LinkedIn Culture and Community

Culture: “the ways in which people relate to each other within a particular social context – how their values, beliefs, assumptions, worldview, and so on are manifested through everyday actions and decisions.” Bernadette Longo – Where We Work (Spilka, 2010, pg 149)

Community: “a feeling of fellowship with others, as a result of sharing common attitudes, interests, and goals:”  Oxford Dictionary

There are a number of different Social Media Communities and the way that people act within those communities is the culture that they participate in. I have Facebook, Twitter and LinkedIn accounts. The way I act within each of these communities is different. Facebook is more personal, I let people know about my feelings and what is going on with my family life. Twitter I am still figuring out, but use it more to find out what is happening in the world and with celebrities than with my family/friends/co-workers. LinkedIn is more professional. I connect with coworkers and other professional contacts there. The image below is a good description of where you would want to post specific items about your day depending on who you want to see and who you want to have to discuss this with.


While this does not have a very complementary view of  LinkedIn (Is it boring? LinkedIn). It does show seem to show that what people share on LinkedIn tends to be more professional. You are managing your brand on LinkedIn, you want to make sure that what is seen there is professional, and not a description of your wild Las Vegas vacation.

My LinkedIn community is comprised of coworkers and other business contacts. I am connected with a few friends and family, but for the most part it is all my business contacts. The June 2010 STC had an article about “Using LinkedIn to Get Work” This article had a section on Researching Companies that Interest You. This was related to researching companies that you may want to work for, but it could also work from a business perspective. The company could research the employees of a company they are considering doing business with. I could see this being used in my company a lot. We often times market to larger home care and EMS agencies. The could use LinkedIn to check out the resumes of the people who do currently work for us and for those that no longer do. This can give them an idea about how stable our workforce is and if there is a lot of turnover. If there is high turnover, it could imply that we are not a good company to work for and they could reconsider signing our agreement. In addition, we could do the same about companies that we may want to partner with to make our product better.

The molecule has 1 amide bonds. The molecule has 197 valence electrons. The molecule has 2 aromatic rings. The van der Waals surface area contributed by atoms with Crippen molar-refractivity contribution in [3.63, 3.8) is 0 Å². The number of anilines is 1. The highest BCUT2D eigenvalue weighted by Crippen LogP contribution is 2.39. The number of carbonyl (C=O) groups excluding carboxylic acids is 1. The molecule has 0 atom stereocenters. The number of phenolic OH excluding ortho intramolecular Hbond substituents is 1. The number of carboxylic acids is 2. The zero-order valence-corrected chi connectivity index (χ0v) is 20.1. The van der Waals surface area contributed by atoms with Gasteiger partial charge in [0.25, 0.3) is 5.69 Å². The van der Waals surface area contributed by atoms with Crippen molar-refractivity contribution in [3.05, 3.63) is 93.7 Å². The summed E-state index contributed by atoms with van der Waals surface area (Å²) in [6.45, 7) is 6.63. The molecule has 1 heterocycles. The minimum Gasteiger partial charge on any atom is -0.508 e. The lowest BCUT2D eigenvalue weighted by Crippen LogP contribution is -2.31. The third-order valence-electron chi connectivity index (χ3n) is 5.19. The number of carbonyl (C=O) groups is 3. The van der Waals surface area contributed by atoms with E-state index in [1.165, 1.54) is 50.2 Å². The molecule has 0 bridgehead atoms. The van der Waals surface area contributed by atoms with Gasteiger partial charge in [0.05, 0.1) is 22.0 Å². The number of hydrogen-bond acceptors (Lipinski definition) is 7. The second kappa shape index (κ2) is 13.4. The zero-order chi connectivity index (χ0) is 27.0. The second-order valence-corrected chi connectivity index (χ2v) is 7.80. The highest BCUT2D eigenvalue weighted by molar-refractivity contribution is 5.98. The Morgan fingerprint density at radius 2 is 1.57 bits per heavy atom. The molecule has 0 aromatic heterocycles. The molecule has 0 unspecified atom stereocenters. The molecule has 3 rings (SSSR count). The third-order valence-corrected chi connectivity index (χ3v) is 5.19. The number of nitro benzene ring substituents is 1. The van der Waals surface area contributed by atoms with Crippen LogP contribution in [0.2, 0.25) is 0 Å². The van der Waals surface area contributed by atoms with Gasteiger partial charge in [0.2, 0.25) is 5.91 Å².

The culture of LinkedIn is unique. You connect with people and they are considered your 1st level connections. In addition, the connections of your connections are 2nd level. There is even 3rd level connections which are connected to your 2nd level connections at their 1st level (and they are not connected to you).


The question is what to do with these connections. There are a number of things to do with these connections, including looking for a new job, promote yourself and research companies.

LinkedIn is a very powerful tool that I am still learning. I did some looking before I started writing this blog and found 40 new connections. I’m sure I’ll find more, but since I am not actively looking for a new job, I have yet to see all the possibilities of this site.

Posted on November 3, 2013, in Social Media and tagged , , , . Bookmark the permalink. 7 Comments.

  1. Hi Lisa:

    I like your cartoon — that’s how I felt before this week’s readings, but I actually think I understand a little better now.

    You said you looked around and found 40 new connections. So, did you “invite” them? Were these mostly old aquaintances or newer people that you met? I’m going to try to get all updated over the break, so I am curious to see how your experience goes.

    I love the SM flow chart, especially the one that ends up “don’t do it”!

    • I did invite those to connect and only about 6 have accepted. These were mostly current coworkers and a few other business connections. I haven’t logged in since to see what new connections they have brought me.

      Sometimes I think all of the flow chart should end up with Don’t Do It.

  2. You’ve given me a much better idea of what LinkedIn is, and I can tell that is probably wouldn’t do me very much good right now. I can see how it would be very useful for someone who owned a small business or who worked freelance because it would help them make valuable business connections.